Skip to main content
eScholarship
Open Access Publications from the University of California

Direct observation of ring-opening dynamics in strong-field ionized selenophene using femtosecond inner-shell absorption spectroscopy

  • Author(s): Lackner, F
  • Chatterley, AS
  • Pemmaraju, CD
  • Closser, KD
  • Prendergast, D
  • Neumark, DM
  • Leone, SR
  • Gessner, O
  • et al.

Published Web Location

https://doi.org/10.1063/1.4972258
Abstract

© 2016 Author(s). Femtosecond extreme ultraviolet transient absorption spectroscopy is used to explore strong-field ionization induced dynamics in selenophene (C4H4Se). The dynamics are monitored in real-time from the viewpoint of the Se atom by recording the temporal evolution of element-specific spectral features near the Se 3d inner-shell absorption edge (∼58 eV). The interpretation of the experimental results is supported by first-principles time-dependent density functional theory calculations. The experiments simultaneously capture the instantaneous population of stable molecular ions, the emergence and decay of excited cation states, and the appearance of atomic fragments. The experiments reveal, in particular, insight into the strong-field induced ring-opening dynamics in the selenophene cation, which are traced by the emergence of non-cyclic molecules as well as the liberation of Se+ions within an overall time scale of approximately 170 fs. We propose that both products may be associated with dynamics on the same electronic surfaces but with different degrees of vibrational excitation. The time-dependent inner-shell absorption features provide direct evidence for a complex relaxation mechanism that may be approximated by a two-step model, whereby the initially prepared, excited cyclic cation decays within τ1= 80 ± 30 fs into a transient molecular species, which then gives rise to the emergence of bare Se+and ring-open cations within an additional τ2= 80 ± 30 fs. The combined experimental and theoretical results suggest a close relationship between σ* excited cation states and the observed ring-opening reactions. The findings demonstrate that the combination of femtosecond time-resolved core-level spectroscopy with ab initio estimates of spectroscopic signatures provide new insights into complex, ultrafast photochemical reactions such as ring-opening dynamics in organic molecules in real-time and with simultaneous sensitivity for electronic and structural rearrangements.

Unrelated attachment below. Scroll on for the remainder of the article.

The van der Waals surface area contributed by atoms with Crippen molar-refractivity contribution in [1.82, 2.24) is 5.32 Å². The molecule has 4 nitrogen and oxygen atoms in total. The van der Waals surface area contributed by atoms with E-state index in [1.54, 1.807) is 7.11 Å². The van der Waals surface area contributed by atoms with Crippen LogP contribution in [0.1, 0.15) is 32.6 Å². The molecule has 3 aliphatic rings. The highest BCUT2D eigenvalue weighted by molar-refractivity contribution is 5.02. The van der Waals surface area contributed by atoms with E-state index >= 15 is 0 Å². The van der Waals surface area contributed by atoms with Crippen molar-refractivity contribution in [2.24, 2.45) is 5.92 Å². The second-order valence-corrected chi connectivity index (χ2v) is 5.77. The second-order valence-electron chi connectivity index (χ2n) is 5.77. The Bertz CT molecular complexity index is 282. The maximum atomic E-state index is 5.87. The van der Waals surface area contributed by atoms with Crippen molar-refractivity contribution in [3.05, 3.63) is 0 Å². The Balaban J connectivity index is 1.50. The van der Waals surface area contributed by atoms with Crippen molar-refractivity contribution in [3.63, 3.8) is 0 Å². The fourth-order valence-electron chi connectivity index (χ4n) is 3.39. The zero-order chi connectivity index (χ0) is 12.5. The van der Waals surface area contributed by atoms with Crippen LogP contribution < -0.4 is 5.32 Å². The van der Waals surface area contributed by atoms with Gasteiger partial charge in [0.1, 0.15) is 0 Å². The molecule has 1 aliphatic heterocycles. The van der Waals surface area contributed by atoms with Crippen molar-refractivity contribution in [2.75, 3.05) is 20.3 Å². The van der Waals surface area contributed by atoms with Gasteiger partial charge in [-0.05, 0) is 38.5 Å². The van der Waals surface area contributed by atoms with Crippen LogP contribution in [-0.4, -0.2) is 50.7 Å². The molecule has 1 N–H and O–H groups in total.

Many UC-authored scholarly publications are freely available on this site because of the UC Academic Senate's Open Access Policy. Let us know how this access is important for you.

Main Content
Current View